Richard, Duke of Gloucester, is bored.
By the time Richard was eighteen or nineteen years old, he was leading troops into battle and gaining victories for his brother, Edward, King of England, during the "War of the Roses"—the war between the Lancastrians and the Yorkists, two sides of Richard's family, the Plantagenets. For the past ten or twelve years of his life, Richard has only known war. He was good at it, and he enjoyed it.
At the beginning of Shakespeare's Richard III, King Edward is safely on the throne, England is at peace, and Richard has nothing to do. In his opening soliloquy, Richard tells us everything we need to know about his motivations for wanting to be King.
RICHARD. Now is the winter of our discontentMade glorious summer by this son of York;And all the clouds that lour'd upon our houseIn the deep bosom of the ocean buried (1.1.1–4).
The War of the Roses is over.
RICHARD. ...And now, instead of mounting barded steedsTo fright the souls of fearful adversaries,He capers nimbly in a lady's chamberTo the lascivious pleasing of a lute (1.1.9–13).
This might be a good thing for everybody else at court, but while they're all dancing and singing around the castle, Richard is growing increasingly unhappy and discontented.
RICHARD. ...But I, that am not shaped for sportive tricks,Nor made to court an amorous looking-glass;I, that am rudely stamp'd, and want love's majestyTo strut before a wanton ambling nymph...
Why, I, in this weak piping time of peace,Have no delight to pass away the time,Unless to spy my shadow in the sunAnd descant on mine own deformity...(1.1.14–17, 24–27)
Richard mocks his own deformity, remarks on his inability to be loved, and tells us that he prefers his own company rather than engage in activities that he considers beneath his dignity.
Richard might simply be rationalizing that he doesn't want what he can't have anyway, but he seems to be honestly repulsed by the delights that he sees going on around him.
Shakespeare's character invariably tell the truth in their soliloquies, so we should take Richard at his word.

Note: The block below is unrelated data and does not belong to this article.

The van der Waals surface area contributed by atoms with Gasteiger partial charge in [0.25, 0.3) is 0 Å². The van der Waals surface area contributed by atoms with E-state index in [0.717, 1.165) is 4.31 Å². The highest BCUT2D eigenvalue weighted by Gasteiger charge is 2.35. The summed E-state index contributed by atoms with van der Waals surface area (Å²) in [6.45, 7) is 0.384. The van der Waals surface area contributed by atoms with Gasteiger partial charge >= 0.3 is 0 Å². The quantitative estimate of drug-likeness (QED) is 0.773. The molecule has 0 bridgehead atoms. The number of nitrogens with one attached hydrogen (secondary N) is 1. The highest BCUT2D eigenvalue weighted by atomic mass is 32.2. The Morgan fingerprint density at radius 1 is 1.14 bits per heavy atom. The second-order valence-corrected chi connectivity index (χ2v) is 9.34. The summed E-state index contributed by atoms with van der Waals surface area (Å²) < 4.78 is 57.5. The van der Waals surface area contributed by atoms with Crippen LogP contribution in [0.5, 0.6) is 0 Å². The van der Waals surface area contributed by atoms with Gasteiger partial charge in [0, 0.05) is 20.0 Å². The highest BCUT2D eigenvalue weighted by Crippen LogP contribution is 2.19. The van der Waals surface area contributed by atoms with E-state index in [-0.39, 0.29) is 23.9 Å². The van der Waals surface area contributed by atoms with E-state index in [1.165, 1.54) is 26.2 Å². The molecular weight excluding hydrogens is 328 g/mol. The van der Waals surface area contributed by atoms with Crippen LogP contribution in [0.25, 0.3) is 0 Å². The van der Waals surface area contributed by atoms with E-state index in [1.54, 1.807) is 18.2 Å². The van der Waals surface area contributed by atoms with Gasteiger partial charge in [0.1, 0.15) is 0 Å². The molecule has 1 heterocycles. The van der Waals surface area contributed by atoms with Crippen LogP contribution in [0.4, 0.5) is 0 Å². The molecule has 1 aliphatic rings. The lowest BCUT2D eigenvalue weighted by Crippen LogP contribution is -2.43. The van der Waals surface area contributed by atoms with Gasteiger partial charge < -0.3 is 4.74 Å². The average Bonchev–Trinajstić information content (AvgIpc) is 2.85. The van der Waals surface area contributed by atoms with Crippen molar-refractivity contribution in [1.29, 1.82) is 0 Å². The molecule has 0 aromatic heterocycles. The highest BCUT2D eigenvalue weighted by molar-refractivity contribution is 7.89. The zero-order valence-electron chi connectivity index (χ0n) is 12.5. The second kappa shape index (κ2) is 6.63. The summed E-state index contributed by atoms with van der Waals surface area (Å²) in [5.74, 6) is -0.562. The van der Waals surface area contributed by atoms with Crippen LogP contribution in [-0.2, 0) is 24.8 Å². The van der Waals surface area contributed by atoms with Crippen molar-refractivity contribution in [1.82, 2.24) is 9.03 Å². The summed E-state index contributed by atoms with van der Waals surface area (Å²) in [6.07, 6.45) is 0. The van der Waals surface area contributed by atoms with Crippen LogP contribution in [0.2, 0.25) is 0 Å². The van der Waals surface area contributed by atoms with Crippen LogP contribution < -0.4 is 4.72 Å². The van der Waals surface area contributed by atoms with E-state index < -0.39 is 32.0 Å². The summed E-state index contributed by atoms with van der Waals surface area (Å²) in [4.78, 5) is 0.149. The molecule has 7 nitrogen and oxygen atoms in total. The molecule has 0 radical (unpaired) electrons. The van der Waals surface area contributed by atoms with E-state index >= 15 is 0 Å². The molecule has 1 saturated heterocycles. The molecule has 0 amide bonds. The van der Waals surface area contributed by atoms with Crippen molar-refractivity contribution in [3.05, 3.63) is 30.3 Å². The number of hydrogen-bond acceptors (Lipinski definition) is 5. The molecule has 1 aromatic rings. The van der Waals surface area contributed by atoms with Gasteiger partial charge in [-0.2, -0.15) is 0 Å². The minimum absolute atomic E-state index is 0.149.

RICHARD. ...And therefore, since I cannot prove a lover,To entertain these fair well-spoken days,I am determined to prove a villainAnd hate the idle pleasures of these days (1.1.28–31).
Richard says that he's going to be a villain. There's no reason for us to doubt him. He even tells us that he's already begun behaving villainously against his own brother, Clarence.
Richard says nothing about ambition in this soliloquy. The word "ambition" appears only once in the play, in act 3, scene 7, when Richard denounces ambition while he's trying to impress the Lord Mayor and some citizens with his false piety and religious zeal.
Later in the scene, Richard muses about what will happen when both of his brothers, Clarence and Edward, are dead.
RICHARD. ...And, if I fail not in...
my deep intent,Clarence hath not another day to live;Which done, God take King Edward to His mercy,And leave the world for me to bustle in. (1.1.153–156)
Richard says nothing about wanting to be king. For now, Richard seems content simply to set events in motion, if for no other reason than to see how much he can manipulate the people around him and see how far he can get.
Richard doesn't talk about being king until act 3, scene 1.
RICHARD. (to Buckingham) ...And look when I am king, claim thou of meThe earldom of Hereford, and all the movablesWhereof the King my brother was possessed (3.1.197–199).
It appears that Richard doesn't need a driving, motivating force like ambition because Richard believes that it's simply inevitable that he'll be king. He'll just keep putting his villainous plans into effect until he becomes king.
Richard is playing a game that he intends to win. And if he loses?
RICHARD. ...I have set my life upon a cast,And I will stand the hazard of the die (5.5.9–10).